So, you see…more than a logo is needed to make a great brand and a brand great. Let’s hope Eurostar looks as good on the inside, as it does on the outside in the years to come.

5cc9ed04098ec3bb02bdee39bcd806aec736126a 81097

Six key takeaways to ensure your brand is remembered – for all the right reasons.

Whether you’re a start-up business or a household name with a need to reenergise a legacy brand, the process is the same. And the outcome won’t be solely measured on your logo – but it definitely will be measured on the integrity of your purpose, your behaviours, your values and how your customers relate to you.

1. First thing’s first. Get your strategy in order.

Never create a logo before you have a strategy. A quality strategic audit will provide the answers you need to discover WHY you exist and provide the purpose behind your brand.

2. Be ruthless and honest.

Whatever is revealed that’s holding your business back – discard it. This means any sentimentality or attachment to an idea or process that isn’t working. At this stage, you will be able to establish the values that will help the business and everyone in it to work to a common goal.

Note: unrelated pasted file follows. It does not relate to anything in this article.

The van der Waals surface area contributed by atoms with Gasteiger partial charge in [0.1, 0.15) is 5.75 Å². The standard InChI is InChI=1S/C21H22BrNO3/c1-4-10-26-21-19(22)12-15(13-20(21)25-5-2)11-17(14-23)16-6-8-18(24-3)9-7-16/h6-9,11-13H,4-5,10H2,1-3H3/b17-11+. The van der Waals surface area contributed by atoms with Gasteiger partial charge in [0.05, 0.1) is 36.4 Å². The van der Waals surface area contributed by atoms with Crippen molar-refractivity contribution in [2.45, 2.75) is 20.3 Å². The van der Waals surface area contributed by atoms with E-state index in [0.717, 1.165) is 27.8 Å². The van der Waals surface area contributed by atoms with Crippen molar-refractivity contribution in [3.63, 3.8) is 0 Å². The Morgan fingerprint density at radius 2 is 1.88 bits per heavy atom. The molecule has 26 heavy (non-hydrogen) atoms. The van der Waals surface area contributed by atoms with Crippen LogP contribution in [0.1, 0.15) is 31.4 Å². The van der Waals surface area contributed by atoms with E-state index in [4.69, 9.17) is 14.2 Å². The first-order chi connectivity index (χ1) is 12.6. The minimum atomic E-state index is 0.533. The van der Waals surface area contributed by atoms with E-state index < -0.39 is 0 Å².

3. Nail your target audience.

Your strategy audit should also cover audience opinion of your business. You may be surprised to hear that the customers you’ve been ‘talking to’ aren’t your audience at all, and at best, may think you’re out of touch.

4. Focus your messaging and tone.

If your communications are consistent and your tone suits both you and your audience, you’ll create and build recall. People buy from who they remember. Make sure your workforce adopts your brand tone and messaging.

5. Create your identity.

Based on all the information from your strategy exercise, you can now design your logo and brand identity components. This is best done through a competent branding specialist as your logo and identity will form the essence of your purpose. This takes time and expertise. Logos aren’t pretty pictures – they are the ‘shop window’ of your business.

6. Finally…

Never deviate from your purpose or brand values, so when your audience does see your logo, they’ll know what it stands for – not just a name, but a company worth doing business with.



Branding and strategy and imagery: DesignStudio, London